The watermelon enjoyed much favour in religion as well, as shown by the following hadith (saying of the Prophet): “Enjoy the watermelon and its fruit, for its juice is a mercy, and its sweetness is like the sweetness of faith. Whoever takes a morsel of watermelon, Allah writes for him seventy thousand good deeds and erases from him seventy thousand misdeeds.”
This is a recreation of a recipe from The Sultan’s Feast for a wonderful sweet starch pudding, known as hayṭaliyya (هيطلية). Though the recipe is from an Egyptian collection, its name betrays Central Asian origins as it goes back to Hayṭal (هيطل), a name for the historical region of Transoxania, which was usually known as mā wara’ al-nahr (ما وراء النهر), literally ‘beyond the stream’, i.e. the area beyond the Oxus river. Additionally, the word — more particularly the plural hayāṭala — appears in the literature as a name for the Hephthalites or White Huns, tribes from the Mongolian steppe who had settled along the Oxus by the 4th century CE.
The first step is to make the starch (with crushed wheat and water), which is then cooked in milk, added with mastic and two other highly unusual ingredients — tree wormwood (shayba) and shampoo ginger (ʿirq kāfūr). Once the mixture has thickened sufficiently, it’s ready to serve with a generous drizzle of your best honey on top. The result is a very unusual pudding with a bit of a kick.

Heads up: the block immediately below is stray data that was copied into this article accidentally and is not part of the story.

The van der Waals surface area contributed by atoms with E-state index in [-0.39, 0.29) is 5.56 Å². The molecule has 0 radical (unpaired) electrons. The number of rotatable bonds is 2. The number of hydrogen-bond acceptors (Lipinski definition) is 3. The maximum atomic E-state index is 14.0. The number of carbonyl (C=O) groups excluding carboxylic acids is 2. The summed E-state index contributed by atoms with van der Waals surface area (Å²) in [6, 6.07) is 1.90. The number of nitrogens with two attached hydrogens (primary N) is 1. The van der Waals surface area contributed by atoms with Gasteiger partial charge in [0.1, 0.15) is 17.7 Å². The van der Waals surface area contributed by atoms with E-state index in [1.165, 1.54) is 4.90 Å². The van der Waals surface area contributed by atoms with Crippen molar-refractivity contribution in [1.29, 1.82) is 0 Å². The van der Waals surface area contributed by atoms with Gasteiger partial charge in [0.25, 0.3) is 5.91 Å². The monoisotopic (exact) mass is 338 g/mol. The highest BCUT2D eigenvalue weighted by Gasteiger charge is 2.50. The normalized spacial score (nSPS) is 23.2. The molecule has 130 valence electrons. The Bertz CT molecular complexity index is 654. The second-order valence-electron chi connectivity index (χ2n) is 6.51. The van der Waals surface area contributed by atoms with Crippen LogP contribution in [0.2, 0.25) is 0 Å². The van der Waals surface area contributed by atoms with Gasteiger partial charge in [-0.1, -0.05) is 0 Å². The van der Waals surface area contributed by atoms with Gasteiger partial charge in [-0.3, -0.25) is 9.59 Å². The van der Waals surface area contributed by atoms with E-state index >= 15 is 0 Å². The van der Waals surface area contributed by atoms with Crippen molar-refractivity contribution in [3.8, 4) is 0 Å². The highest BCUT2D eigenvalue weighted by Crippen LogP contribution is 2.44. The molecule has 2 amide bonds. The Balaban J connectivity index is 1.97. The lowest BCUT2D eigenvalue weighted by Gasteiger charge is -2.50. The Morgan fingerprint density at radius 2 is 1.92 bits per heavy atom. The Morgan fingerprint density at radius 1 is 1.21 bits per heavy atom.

Garlic (Allium sativum) is one of the oldest cooking ingredients and was already used in Ancient Egypt and Mesopotamia; in fact, the Arabic word thūm (ثوم) goes back to the Akkadian šūmū (from the Sumerian sum). The plant was grown along the northern Mediterranean very early on and the Ancient Greeks were probably the first to preserve garlic by smoking it. According to Dioscorides, it clears bronchi and is a remedy for chronic coughs when eaten raw, baked, or boiled. While the Greeks appreciated the flavour garlic imparted to food, they were less impressed by the odour of garlic on the breath.
It is one of the vegetables mentioned in the Qur’an, alongside cucumber, lentils and onions. It came in two varieties: wild (برّي, barrī) and cultivated (بستاني, bustānī), and became a staple in Arab cooking; according to the author of The Sultan’s Feast, ‘garlic draws forth the aromas of oils in broths, seeds and vegetables, and enhances their flavour.’ Garlic was often cooked with vinegar and oil and garlic to make a sauce. It was also used frequently in fish dishes. There’s even an Egyptian recipe for sour yoghurt and garlic, which results in something most people today would recognize as tzatziki. Garlic was a particular favourite in medieval Andalusian cookery, and often cooked in vinegar.